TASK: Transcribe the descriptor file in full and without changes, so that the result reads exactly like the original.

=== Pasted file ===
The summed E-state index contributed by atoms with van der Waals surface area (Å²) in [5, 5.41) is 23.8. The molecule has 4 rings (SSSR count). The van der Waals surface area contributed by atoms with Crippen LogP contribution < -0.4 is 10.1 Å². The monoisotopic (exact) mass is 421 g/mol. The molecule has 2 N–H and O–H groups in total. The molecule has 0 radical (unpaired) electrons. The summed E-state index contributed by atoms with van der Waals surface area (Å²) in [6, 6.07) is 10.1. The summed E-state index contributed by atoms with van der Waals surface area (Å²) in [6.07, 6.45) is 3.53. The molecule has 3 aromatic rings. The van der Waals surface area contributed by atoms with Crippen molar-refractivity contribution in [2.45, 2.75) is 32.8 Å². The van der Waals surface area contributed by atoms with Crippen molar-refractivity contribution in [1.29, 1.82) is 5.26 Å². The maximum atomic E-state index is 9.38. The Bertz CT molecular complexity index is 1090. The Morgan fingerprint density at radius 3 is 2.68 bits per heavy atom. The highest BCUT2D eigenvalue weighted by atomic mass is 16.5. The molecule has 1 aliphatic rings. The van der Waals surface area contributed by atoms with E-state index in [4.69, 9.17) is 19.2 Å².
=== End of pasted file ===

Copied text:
The summed E-state index contributed by atoms with van der Waals surface area (Å²) in [5, 5.41) is 23.8. The molecule has 4 rings (SSSR count). The van der Waals surface area contributed by atoms with Crippen LogP contribution < -0.4 is 10.1 Å². The monoisotopic (exact) mass is 421 g/mol. The molecule has 2 N–H and O–H groups in total. The molecule has 0 radical (unpaired) electrons. The summed E-state index contributed by atoms with van der Waals surface area (Å²) in [6, 6.07) is 10.1. The summed E-state index contributed by atoms with van der Waals surface area (Å²) in [6.07, 6.45) is 3.53. The molecule has 3 aromatic rings. The van der Waals surface area contributed by atoms with Crippen molar-refractivity contribution in [2.45, 2.75) is 32.8 Å². The van der Waals surface area contributed by atoms with Crippen molar-refractivity contribution in [1.29, 1.82) is 5.26 Å². The maximum atomic E-state index is 9.38. The Bertz CT molecular complexity index is 1090. The Morgan fingerprint density at radius 3 is 2.68 bits per heavy atom. The highest BCUT2D eigenvalue weighted by atomic mass is 16.5. The molecule has 1 aliphatic rings. The van der Waals surface area contributed by atoms with E-state index in [4.69, 9.17) is 19.2 Å².